· Features

How flexible working transformed a care provider's retention strategy

Croft House, one of MMCG's care homes, celebrates its 121st anniversary

While care homes struggle with an ongoing labour shortage, HR magazine reporter Millicent Machell found out how one care provider used flexible working to turn the tables on recruitment and retention.

The organisation

The Maria Mallaband Care Group (MMCG) is an independent care home provider with homes across the UK, offering a wide range of care including residential, nursing, dementia nursing, respite, palliative and for a range of disabilities.

It prides itself on its emphasis on compassion, respect and supporting independence.

The problem

Care homes have long struggled with recruitment. In fact, more than nine in 10 NHS leaders have warned of a social care workforce crisis in their area, according to regulator the Care Quality Commission.

Between 2021 and 2022, the social care vacancy rate rose sharply from 7% to 11% and the number of vacancies rose from 110,000 to 165,000.

Susan Jones, chief people officer at MMCG, says her company felt the full force of the crisis: “We’re in a very, very competitive marketplace, with so many vacancies in care at the minute.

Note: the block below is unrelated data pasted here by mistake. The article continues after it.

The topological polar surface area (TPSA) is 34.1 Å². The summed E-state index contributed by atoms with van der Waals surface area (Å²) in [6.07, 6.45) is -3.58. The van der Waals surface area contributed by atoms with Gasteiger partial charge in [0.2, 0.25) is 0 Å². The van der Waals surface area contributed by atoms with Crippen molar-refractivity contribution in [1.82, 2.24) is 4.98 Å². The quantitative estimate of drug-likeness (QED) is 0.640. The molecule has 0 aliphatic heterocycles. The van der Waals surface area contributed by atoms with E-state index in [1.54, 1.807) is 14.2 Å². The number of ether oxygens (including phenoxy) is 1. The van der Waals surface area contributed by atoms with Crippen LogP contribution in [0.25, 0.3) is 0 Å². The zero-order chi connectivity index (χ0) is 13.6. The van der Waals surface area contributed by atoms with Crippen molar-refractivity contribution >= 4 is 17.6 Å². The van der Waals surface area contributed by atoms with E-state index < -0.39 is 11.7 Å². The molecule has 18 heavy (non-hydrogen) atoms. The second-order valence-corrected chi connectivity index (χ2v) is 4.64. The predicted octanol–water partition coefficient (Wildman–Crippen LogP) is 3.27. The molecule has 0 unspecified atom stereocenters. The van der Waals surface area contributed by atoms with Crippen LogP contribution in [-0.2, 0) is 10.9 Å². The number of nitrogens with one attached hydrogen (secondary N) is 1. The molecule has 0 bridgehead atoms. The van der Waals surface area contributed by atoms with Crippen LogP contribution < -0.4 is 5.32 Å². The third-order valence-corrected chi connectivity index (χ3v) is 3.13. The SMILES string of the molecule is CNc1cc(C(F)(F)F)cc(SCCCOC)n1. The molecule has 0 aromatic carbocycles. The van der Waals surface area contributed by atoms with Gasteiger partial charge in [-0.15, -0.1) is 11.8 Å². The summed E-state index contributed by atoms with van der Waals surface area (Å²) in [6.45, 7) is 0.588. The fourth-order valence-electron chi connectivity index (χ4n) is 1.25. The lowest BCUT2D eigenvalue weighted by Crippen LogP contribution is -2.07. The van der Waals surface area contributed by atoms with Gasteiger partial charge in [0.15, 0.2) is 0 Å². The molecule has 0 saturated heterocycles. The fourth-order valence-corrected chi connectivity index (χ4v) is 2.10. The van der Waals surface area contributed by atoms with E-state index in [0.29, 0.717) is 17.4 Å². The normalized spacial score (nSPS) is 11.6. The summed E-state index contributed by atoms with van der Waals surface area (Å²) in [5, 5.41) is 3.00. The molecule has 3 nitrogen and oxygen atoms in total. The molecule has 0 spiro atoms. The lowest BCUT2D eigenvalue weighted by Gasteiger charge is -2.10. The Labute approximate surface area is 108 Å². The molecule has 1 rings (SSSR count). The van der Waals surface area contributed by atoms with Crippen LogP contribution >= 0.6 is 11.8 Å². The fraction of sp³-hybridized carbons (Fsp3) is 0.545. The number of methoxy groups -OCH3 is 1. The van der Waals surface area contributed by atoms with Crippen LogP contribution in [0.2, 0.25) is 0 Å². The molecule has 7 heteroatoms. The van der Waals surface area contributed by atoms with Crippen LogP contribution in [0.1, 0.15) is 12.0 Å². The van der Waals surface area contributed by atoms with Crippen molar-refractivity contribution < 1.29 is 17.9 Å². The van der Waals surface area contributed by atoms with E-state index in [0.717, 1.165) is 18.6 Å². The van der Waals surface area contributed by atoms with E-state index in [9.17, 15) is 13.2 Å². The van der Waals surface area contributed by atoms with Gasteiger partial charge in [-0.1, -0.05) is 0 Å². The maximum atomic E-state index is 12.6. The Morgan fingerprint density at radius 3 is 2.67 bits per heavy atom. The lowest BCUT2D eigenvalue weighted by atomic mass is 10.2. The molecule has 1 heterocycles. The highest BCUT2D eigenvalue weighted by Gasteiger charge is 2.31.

“And obviously, vacancies and having to use agency workers may impact the experiences individuals who live with us get, so we had to find a way to stand out from other employers.”

Read more: Keeping your talents by setting them free, part one

Potential candidates who have caring skills also often have personal caring responsibilities at home. This means inflexible shift work stops them from applying to formal caring roles, according to Laura Finlay, group head of talent acquisition.

She says: “We know that we’ve got an ageing population in the UK and a significant skill shortage. We weren’t necessarily struggling, but I think we were missing out on really great talent because we weren’t diversifying ourselves enough.

“We needed to attract people who are not necessarily from our sector, but have the right behaviours and the right mindset to work in care.

“Ultimately, we work in care because we care. And that applies to people from all different walks of life – as cheesy as that might sound.”

The method

The team began advertising roles with a strapline ‘tell us the hours you want to work’. When a candidate has their first interaction with a recruiter, they can request the length and timing of hours which suit them.

They must commit to a minimum of five hours a week, but they discuss when suits them best.

Finlay says: “The next step is we’ll explain to the care home manager which hours the candidate can do. Nine out of 10 times, the manager can accommodate, but if not, they’ll go back and negotiate or put them on our waiting list.

“If there’s another home nearby, we often ask if they could accommodate those hours. So we really make the most of the people that apply, no matter their availability.”

The scheme was piloted in September 2022 with 24 care homes used to trial it.

Finlay says: “This was really different for the care homes that have traditionally used staff working full-time hours. So we did some sessions with the managers to tackle some initial scepticism about how it was going to work, and how rotas were going to be planned.”